Last updated on 5 July 2022
If you use Resolve and you plan on doing video editing or motion graphics work, knowing how to mask in DaVinci Resolve is mandatory. As a video editor or a motion graphics artist, the most common jobs will be masking footage, ranging from vignettes to rotoscoping. In this article, I will get you up to date on the basics of masking in DaVinci Resolve. Masking becomes available inside the Color and Fusion tab. In this article, I will show you how to use both tabs to mask.
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What Is Masking?
Masking is a tool in post-production that allows you to outline an area in a video you want to hide, reveal, modify, or apply effects to it. Therefore, combining more video clips inside one video is possible. Create masks using the masking tool to make all of this possible.
In DaVinci Resolve, you have many masks to choose from. The most common masks are available in the toolbars of every tab.
Masking Inside the Color Tab in DaVinci Resolve
Before we start, in the Color tab, add an alpha output in the Nodes window. Otherwise, your mask will not work at all. Right-click anywhere in the nodes window and select “Add Alpha Output.” To complete the task, link the node to the newly created output.
Now that you have added an alpha output, select the Window menu to bring up the window masks. Five types of masks are available for you to use: a Linear mask, a Circle mask, a Polygon mask, a Curve mask, and a Gradient mask.
The one you will be most interested in is the Curve mask. With it, you can outline different objects and separate them from the background, just as I did in my example. Closely outline the object and when you finish, close the mask by clicking on the first dot.
From here on, you can adjust your mask properties — you can soften the edges, shrink or expand it, or play with the transform option if that is what you need. All these options are available right next to the mask window on the right side.
As you can see, I increased the softness and the inside value so I could get rid of the imperfections from my original roto.
By pressing on the highlighted symbol, you can set the mask to add or subtract. Depending on what type of mask you need, this is how you do it.
The mask’s lines and dots can be distracting. If you want to see how precise your roto is, you can choose to hide them from the mini-menu situated at the bottom left corner of the timeline’s preview window.
Select Off, and all the lines and dots will be hidden. To bring them back, you have to select Power Window.
Animating a Mask in the Color Tab
Inside the Color tab, you can also animate your masks with ease. Just like you would do a basic animation, press on the diamond-shaped symbol from the keyframes window located at the bottom right corner, move forward one or more frames, and adjust the mask how you need it to be.
Cool! Now you know how to mask in DaVinci Resolve using the Color tab. The Fusion also has this feature so let’s see how to do it!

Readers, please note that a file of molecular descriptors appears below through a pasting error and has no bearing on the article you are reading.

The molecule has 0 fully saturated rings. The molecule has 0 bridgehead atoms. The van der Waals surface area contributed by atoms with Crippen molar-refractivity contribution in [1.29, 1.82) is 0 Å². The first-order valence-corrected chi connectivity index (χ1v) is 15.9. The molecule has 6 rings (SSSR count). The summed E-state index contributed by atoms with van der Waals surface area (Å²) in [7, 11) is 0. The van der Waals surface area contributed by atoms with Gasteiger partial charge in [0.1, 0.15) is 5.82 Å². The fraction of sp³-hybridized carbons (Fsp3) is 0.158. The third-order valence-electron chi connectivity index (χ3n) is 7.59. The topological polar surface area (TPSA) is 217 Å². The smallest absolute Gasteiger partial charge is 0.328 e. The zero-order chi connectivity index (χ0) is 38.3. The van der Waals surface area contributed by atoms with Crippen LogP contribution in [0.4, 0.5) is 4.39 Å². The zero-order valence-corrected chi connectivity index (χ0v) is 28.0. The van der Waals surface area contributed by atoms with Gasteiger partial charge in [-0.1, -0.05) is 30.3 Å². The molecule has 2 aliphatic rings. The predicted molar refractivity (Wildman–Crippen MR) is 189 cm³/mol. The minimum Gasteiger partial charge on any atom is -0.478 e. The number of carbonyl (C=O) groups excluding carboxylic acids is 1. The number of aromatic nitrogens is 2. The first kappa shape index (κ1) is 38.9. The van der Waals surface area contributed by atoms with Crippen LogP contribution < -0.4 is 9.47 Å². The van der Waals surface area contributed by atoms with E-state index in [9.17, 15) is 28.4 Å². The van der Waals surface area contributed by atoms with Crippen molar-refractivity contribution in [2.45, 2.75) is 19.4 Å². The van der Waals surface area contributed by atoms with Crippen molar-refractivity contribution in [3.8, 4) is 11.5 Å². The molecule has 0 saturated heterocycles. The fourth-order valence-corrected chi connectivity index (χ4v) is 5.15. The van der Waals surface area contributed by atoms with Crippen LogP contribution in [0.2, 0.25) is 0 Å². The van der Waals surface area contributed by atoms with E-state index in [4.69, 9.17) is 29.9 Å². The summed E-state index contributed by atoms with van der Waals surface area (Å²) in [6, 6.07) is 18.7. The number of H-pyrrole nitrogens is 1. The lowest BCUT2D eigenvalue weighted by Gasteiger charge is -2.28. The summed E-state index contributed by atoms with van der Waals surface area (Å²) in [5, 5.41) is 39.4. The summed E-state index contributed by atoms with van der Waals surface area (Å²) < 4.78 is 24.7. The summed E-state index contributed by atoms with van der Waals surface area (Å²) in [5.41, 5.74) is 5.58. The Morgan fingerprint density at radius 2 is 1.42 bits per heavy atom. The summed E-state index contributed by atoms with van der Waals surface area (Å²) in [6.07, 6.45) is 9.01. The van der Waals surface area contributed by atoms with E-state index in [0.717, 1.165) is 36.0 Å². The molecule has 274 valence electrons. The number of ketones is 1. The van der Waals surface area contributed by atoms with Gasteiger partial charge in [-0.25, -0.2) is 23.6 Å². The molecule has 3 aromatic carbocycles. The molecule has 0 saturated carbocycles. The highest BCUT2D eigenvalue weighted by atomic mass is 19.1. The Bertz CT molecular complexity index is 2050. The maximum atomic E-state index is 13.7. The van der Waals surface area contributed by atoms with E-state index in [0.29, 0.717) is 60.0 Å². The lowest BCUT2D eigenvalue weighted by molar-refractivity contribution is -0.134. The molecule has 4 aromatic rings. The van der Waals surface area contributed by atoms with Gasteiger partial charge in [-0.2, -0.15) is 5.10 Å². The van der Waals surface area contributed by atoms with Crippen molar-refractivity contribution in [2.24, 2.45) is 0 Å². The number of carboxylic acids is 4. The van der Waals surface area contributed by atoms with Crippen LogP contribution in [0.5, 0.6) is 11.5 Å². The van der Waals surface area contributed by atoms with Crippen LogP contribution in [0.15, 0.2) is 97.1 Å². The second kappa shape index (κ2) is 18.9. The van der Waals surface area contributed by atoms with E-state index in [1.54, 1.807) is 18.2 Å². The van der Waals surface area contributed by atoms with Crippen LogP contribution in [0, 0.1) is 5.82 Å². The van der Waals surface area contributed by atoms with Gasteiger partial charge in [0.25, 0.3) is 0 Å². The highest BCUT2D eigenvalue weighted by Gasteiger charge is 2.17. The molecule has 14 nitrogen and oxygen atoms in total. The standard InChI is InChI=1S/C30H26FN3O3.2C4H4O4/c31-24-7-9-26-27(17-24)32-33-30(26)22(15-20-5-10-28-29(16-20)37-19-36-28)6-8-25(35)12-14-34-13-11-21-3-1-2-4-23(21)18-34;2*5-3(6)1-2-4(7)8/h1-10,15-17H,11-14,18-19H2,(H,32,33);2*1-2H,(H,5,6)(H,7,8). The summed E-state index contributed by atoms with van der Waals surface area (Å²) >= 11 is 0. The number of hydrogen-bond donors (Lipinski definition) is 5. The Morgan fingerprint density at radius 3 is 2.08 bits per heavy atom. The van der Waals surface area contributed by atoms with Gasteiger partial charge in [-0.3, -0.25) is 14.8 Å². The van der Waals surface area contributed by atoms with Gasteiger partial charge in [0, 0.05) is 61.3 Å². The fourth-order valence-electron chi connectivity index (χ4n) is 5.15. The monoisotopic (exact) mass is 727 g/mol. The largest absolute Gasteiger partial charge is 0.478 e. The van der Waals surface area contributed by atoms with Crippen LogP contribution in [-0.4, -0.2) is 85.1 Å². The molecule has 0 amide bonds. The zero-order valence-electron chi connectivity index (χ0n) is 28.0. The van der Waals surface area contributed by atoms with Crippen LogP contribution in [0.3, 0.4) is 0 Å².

Masking Inside the Fusion Tab in DaVinci Resolve
In the Fusion tab, the mask toolbar has the following types of masks: Rectangle, Ellipse, Polygon, and B-Spline. All the other masks are available from Effects Library > Tools > Masks.
Rectangle and Elipse
Inside the Fusion page, you have a MediaIn1 node and MediaOut1 node. Click on MediaIn1 and select the Rectangle or Ellipse Mask from the toolbar. A mask will be applied automatically and the checkerboard around the mask will show the transparency. Therefore, If you were to export this video with an alpha channel, the checkerboard zone would be transparent.
Modify the mask settings in the Inspector window to adjust it the way you want. The Filter drop-down gives you five types of blur to choose from when applying and adjusting the Soft Edge and Border Width. You can also adjust the basic transform properties such as Center, Width, Height, and Angle in the Inspector window.
Polygon and B-Spline
Apply a Polygon or B-Spline mask to MediaIn1, don’t worry if the video will disappear. After you complete drawing the mask, the video inside the mask will appear again.
You can also do this without selecting the MediaIn1 node — the spline will not be connected to the node and so the video will not disappear. Therefore, you can easily separate a subject from the background (rotoscoping). After you finish the rotoscoping, simply link the mask back to the node and it will be applied.
Select Polygon1 or B-Spline1, and press the “1” key to load its alpha into the left viewer. Select one of the masking tools and draw a shape. When closing the mask, a circle will appear when the mask is closed, and you now will have the alpha output on the left preview screen.
Once you close the mask, Fusion will give you the Insert and Modify tool. Click on the mask with this tool to modify an existing point or add a new one. To only modify a mask, switch to the Modify Only tool.
Animating Masks In the Fusion Tab
To animate a mask in the Fusion tab, just like in the Color tab, make use of the diamond-shaped symbol to add keyframes and change the basic transform properties, the mask shape, or edge softness.
If you want to do a rotoscoping, simply go forward in time, adjust the mask to the outline of the subject, and the mask will automatically animate.
Awesome! Now you can become a pro. How to mask in DaVinci Resolve should not be a problem anymore, right? Use either the Fusion or Color tab and make your mask, just like I showed you.